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Wednesday, November 23, 2011

The Kingdom Of Yellow Mountain--My Favorite Places In Appalachia

Albert Stewart, Poet, Hero, Teacher, Mentor

Appalachian poet and hero Albert Stewart lived the great majority of his life from birth to death on Yellow Mountain in Knott County Kentucky.  He left to go to college, both as a student and a professor, for a few years.  When he returned in maturity, he never left again and spent a major portion of his energies striving to protect his beloved homeland from development, mining, and highway destruction.  He won most of those battles except for the destruction caused by a four lane highway which split the farm before his death and a nearby mine on land which he did not own.  In preparation for his death, he willed the land to the University of Kentucky for use as a research farm in an effort to perpetually protect the land. 

Over the course of more than twenty years, I would travel to Yellow Mountain to spend time with Al and still stop by the spot from time to time to walk, ruminate, and consider the work Albert Stewart did in his long and productive life as a writer, teacher, magazine editor, environmentalist, and mentor to dozens of young Appalachian writers and artists.  I also had the pleasure of taking another friend, Appalachian Poet and Philosopher P. J. Laska to Yellow Mountain to introduce the two. 

Albert Stewart is buried along with his parents, grandparents, and a few other relatives in a small cemetery on the property on the east side of Kentucky Highway 80.  The old log house in which he spent most of his life still sits on the west side of Kentucky Route 80. Highway 80 is a four lane thoroughfare which split the farm decades ago and represents the one major defeat Al suffered in his effort to protect the land.  Just a half mile or so away is a large coal mine on land which Albert Stewart did not own.  That also represents a loss.  But Al Stewart was able to arrange for the long term protection of most of the family farm.  In that respect, he was more successful than most Appalachian environmentalists have ever been. 

For me, the trip to Yellow Mountain represents many things.  It helps me to remember one of the most impressive humans I ever knew and to honor that memory.  It helps me to renew and revitalize my commitment to keep working to protect Appalachia and Appalachian culture.  And it gives me some time in a quiet, peaceful (except for the highway noise) place to think, formulate and refine ideas, and to relax from too frequent interactions with a world which has too little knowledge of or respect for the land, the people, the culture of Appalachia.     

There is no place on the planet which better personifies the concept of Appalachian love of place than Yellow Mountain.  Albert Stewart was deeply affected by his life on Yellow Mountain and by the lives there of his ancestors before him. Yellow Mountain was deeply ingrained in his soul and he is deeply ingrained in Yellow Mountain.  His poetry is replete with images, poems, narratives, and people from Yellow Mountain.  For me and others who knew Al, Yellow Mountain is replete with images and memories of Albert Stewart.  They will be intertwined forever in the minds of people who have been fortunate enough to go there.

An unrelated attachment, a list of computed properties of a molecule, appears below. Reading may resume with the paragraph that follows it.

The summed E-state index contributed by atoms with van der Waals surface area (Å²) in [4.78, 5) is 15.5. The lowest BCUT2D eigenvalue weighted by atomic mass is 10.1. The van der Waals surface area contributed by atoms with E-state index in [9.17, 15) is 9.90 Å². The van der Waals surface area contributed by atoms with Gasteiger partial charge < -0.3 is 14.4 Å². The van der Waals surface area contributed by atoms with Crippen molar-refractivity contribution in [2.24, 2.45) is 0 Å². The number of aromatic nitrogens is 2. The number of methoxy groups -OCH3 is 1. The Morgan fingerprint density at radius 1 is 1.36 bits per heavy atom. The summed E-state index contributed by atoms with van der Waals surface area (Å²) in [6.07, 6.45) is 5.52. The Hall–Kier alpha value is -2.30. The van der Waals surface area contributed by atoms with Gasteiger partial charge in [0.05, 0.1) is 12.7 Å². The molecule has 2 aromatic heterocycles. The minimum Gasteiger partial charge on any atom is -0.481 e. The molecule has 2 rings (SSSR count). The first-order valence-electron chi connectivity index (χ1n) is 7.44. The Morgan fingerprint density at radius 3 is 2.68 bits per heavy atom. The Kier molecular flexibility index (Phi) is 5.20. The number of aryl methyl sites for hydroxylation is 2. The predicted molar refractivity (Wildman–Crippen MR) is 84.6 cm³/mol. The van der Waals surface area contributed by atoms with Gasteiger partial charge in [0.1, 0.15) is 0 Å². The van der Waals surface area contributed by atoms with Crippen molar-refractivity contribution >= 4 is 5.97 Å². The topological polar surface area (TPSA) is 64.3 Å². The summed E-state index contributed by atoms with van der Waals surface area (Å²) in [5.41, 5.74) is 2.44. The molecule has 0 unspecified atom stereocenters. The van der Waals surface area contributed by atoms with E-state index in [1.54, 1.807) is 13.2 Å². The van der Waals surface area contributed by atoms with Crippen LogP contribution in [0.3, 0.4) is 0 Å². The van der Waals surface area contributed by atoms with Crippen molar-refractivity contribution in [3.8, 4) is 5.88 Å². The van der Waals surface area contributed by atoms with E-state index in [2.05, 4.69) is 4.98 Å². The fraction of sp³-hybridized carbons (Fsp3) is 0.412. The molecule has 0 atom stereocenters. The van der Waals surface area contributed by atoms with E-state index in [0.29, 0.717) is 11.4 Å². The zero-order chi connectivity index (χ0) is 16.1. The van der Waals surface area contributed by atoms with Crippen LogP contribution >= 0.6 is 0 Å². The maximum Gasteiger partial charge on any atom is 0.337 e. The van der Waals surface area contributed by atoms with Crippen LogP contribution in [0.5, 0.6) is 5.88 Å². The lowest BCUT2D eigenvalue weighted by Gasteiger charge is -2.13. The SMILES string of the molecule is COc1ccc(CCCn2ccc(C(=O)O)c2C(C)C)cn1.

You will find Yellow Mountain on Kentucky Highway 80 between Garrett and Hindman.  It is marked by a University of Kentucky sign on the side of the road and the little vacant church and cemetery on the left side of the road.  The old log house sits in the little bottom a few hundred feet from the highway.  Go there; stop; pack a picnic lunch; hike in the woods; take a copy of Al's poetry and read it where most of it was written.  Visit Al's grave and thank him for his work to preserve Appalachia.  Sit on the porch of the little church and think about what you can do to protect the land, the culture, and the people.  Then make a personal commitment to do what you can to make the world and Appalachia a better place before you leave.

Central/Southern Appalachia


View from the North Coast said...

I bought a rocking chair, handmade, from a man from the Kingdom of Yellow Mountain. The cost was something amazing-25 bucks, 50 bucks, something like that. The year was 1979. Can you remember the chairmaker's name?

By the way, I knew Al Stewart a bit the year I taught at Alice Lloyd College , 1978-79.

Roger D. Hicks said...

Mr. Coughlin: I left a message about this on a Face Book page about the Hiram Stamper House near Al's old place. I also left a link to your blog for people to respond since I don't have your E-mail address. Maybe somebody will come up with the name. Here is the link to the Hiram Stamper House page.

View from the North Coast said...

I just thought of one more thing. I think it was Al who took me to an old cemetery, probably at Yellow Mountain. We saw lots of graves of babies who died young or very soon after birth. At the time I wondered if it was because of some kind of Rh incompatibility, which is easily treated now.

I was so lucky to meet Al.

Bob Coughlin

Roger D. Hicks said...

Mr. Coughlin: My E-mail is public knowlege. I would love to converse with you since I think we have some common interests. Send me a message at If you need to check my reputation, you can do a Google search on the phrase "Roger Hicks Appalachia". You will find a few pieces of fiction and nonfiction online along with one or two mentions in books. Roger